BARBARA HOWARD: President Donald Trump cited MIT research yesterday, in laying out his case for pulling out of the Paris Agreement on climate change. But the scientists behind that research? They dispute the president's interpretation of their work. With us on the line is John Reilly. He is co-director of MIT's Joint Program on the Science and Policy of Global Change, the group whose work Trump cited. Thanks for being with us, Dr. Reilly.

JOHN REILLY: Thank you.

BARBARA HOWARD: So, when the president cited your study, he said, and I’ll quote, “Even if the Paris agreement were implemented in full with total compliance from all nations, it’s estimated it would produce only a two-tenths of one degree Celsius reduction in global temperature by the year 2100.” And he went on to say that that’s a quote, “tiny, tiny amount.” What’s wrong with that?

JOHN REILLY: Well, that’s the incremental effect of just Paris. There’s been previous policy agreements before, and so if you add all of those up, we think you’re avoiding about a full one degree of warming. So that’s getting us away the four and five, down to the 3.5 or so…


JOHN REILLY: Degrees, warming by 2100. So that’s some progress. We still have a lot more to do, certainly that’s the case. No one believes that the Paris Agreement is the last thing we’re going to do. It includes a process for revisiting, revising and extending the agreement.

BARBARA HOWARD: Well the, the path we’re on, of increased carbon emissions, it’s not like it can sort of turn on a dime. It sounds like, it’s a, inertia is with you, you’re going to have to slow it down and then start reversing it?

JOHN REILLY: The whole energy sector and the climate system is a giant oil tanker that you have to turn slowly, slowly, slowly. So if you don’t continue, making that turn, you’ll never get to where you want to be, right?

BARBARA HOWARD: Okay. And so, what would it mean though if we don’t turn?

JOHN REILLY: Then we’re going to end up with, you know, something on the order of four or five degrees warming by 2100. That’s going to result in, really, a lot of disruption. We’ve seen a lot of heat deaths in places like India and Europe already from the warming we’ve seen. We’re seeing the disappearance of Arctic ice, we’re seeing some melting of the Greenland ice sheet. All of those things at four and five degrees would turn into a disaster.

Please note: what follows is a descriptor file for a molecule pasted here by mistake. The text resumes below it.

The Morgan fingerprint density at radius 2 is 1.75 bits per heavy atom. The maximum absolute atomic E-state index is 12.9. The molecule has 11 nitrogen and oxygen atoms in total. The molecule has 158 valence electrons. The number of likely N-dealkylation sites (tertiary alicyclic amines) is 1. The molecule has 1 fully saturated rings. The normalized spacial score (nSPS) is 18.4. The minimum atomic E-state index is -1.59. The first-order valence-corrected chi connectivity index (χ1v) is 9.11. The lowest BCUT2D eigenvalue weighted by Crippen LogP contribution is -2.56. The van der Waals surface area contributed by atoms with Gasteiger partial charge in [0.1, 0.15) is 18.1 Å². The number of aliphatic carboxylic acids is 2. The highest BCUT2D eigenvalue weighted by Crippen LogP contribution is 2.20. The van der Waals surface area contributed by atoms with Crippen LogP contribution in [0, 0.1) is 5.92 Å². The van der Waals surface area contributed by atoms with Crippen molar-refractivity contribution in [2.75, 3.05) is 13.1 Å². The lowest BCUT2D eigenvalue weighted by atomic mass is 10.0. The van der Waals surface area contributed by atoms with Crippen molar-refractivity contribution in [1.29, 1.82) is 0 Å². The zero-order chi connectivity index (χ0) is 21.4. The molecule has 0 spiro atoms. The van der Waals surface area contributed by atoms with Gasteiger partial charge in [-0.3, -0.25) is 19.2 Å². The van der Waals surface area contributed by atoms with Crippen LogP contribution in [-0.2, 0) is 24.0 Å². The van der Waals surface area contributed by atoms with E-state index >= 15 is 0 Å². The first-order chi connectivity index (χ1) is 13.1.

BARBARA HOWARD: Now, did the White House communicate with you or with your colleagues before citing your study?

JOHN REILLY: No, it was a complete surprise. In fact, we were a bit confused. We weren’t sure which paper they were citing. We’ve done several of them, so it took us by complete surprise.

BARBARA HOWARD: Well all the work you’ve put in to see it cited this way, how are your colleagues taking this?

JOHN REILLY: Well, we — all of us here believe the Paris Agreement was an important step forward, so, to have our work used as an excuse to withdraw it is exactly the reverse of what we imagined hoping it would do. We hoped it would solidify the idea that the Paris Agreement was moving us forward. In fact, you know, our goal of just looking at this incremental effect was to emphasize that yes, it was a step forward but a lot more was needed to be done. Not that we reverse ourselves.

BARBARA HOWARD: Are you planning any kind of a response?

JOHN REILLY: Well we are trying to get our message out. MIT has released a, a release just to kind of clarify our view of it and try to get more of the story out so that people aren’t confused.

BARBARA HOWARD: This sounds like for you and for your colleagues it’s your life’s work. What is it like personally for you to have it used this way?

JOHN REILLY: Well, this isn’t the first time. You know I’ve been working on the climate issue all my career, for, you know, 35 years. I mean, it’s, at this point it’s not, it’s not … I’m less concerned about my personal career, I’m more concerned about where the planet … I’m sorry …

BARBARA HOWARD: Yeah, go ahead.

JOHN REILLY: Where the pla-, where the planet is heading.

BARBARA HOWARD: I’m so sorry.


BARBARA HOWARD: Alright, thanks for joining us Dr. Reilly.

JOHN REILLY: Thank you.

BARBARA HOWARD: That's John Reilly. He’s co-director of MIT's Joint Program on the Science and Policy of Global Change. President Trump cited the group's research in justifying his decision to pull the United States out of the Paris Agreement on climate change, but the group says that the President misinterpreted their work. This is All Things Considered.